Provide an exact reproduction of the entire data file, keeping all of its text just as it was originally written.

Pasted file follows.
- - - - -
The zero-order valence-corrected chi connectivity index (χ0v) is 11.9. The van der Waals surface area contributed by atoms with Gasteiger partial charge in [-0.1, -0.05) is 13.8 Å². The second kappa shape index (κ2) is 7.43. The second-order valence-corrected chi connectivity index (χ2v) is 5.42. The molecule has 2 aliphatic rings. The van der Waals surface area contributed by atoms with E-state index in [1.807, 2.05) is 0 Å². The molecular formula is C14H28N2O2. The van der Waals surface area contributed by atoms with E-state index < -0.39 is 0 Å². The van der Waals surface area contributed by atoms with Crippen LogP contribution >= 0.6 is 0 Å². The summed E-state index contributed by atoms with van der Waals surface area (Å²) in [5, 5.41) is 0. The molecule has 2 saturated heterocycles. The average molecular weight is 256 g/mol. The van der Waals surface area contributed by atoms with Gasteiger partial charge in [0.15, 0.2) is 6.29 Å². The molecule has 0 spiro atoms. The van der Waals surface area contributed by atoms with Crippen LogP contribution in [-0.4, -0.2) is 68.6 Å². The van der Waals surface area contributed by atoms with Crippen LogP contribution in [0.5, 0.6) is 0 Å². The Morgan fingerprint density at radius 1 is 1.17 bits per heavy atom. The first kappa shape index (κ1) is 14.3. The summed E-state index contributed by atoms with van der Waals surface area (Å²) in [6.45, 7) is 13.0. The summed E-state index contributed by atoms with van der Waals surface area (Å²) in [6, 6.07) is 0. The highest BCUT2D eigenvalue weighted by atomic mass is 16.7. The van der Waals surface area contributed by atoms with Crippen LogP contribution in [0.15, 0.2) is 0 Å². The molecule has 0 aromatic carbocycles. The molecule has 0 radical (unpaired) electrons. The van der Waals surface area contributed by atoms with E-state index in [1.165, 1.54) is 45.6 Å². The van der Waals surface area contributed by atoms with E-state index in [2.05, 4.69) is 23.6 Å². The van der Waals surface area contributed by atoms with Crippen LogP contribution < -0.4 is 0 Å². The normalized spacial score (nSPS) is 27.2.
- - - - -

The zero-order valence-corrected chi connectivity index (χ0v) is 11.9. The van der Waals surface area contributed by atoms with Gasteiger partial charge in [-0.1, -0.05) is 13.8 Å². The second kappa shape index (κ2) is 7.43. The second-order valence-corrected chi connectivity index (χ2v) is 5.42. The molecule has 2 aliphatic rings. The van der Waals surface area contributed by atoms with E-state index in [1.807, 2.05) is 0 Å². The molecular formula is C14H28N2O2. The van der Waals surface area contributed by atoms with E-state index < -0.39 is 0 Å². The van der Waals surface area contributed by atoms with Crippen LogP contribution >= 0.6 is 0 Å². The summed E-state index contributed by atoms with van der Waals surface area (Å²) in [5, 5.41) is 0. The molecule has 2 saturated heterocycles. The average molecular weight is 256 g/mol. The van der Waals surface area contributed by atoms with Gasteiger partial charge in [0.15, 0.2) is 6.29 Å². The molecule has 0 spiro atoms. The van der Waals surface area contributed by atoms with Crippen LogP contribution in [-0.4, -0.2) is 68.6 Å². The van der Waals surface area contributed by atoms with Crippen LogP contribution in [0.5, 0.6) is 0 Å². The Morgan fingerprint density at radius 1 is 1.17 bits per heavy atom. The first kappa shape index (κ1) is 14.3. The summed E-state index contributed by atoms with van der Waals surface area (Å²) in [6.45, 7) is 13.0. The summed E-state index contributed by atoms with van der Waals surface area (Å²) in [6, 6.07) is 0. The highest BCUT2D eigenvalue weighted by atomic mass is 16.7. The van der Waals surface area contributed by atoms with Crippen LogP contribution in [0.15, 0.2) is 0 Å². The molecule has 0 aromatic carbocycles. The molecule has 0 radical (unpaired) electrons. The van der Waals surface area contributed by atoms with E-state index in [1.165, 1.54) is 45.6 Å². The van der Waals surface area contributed by atoms with E-state index in [2.05, 4.69) is 23.6 Å². The van der Waals surface area contributed by atoms with Crippen LogP contribution < -0.4 is 0 Å². The normalized spacial score (nSPS) is 27.2.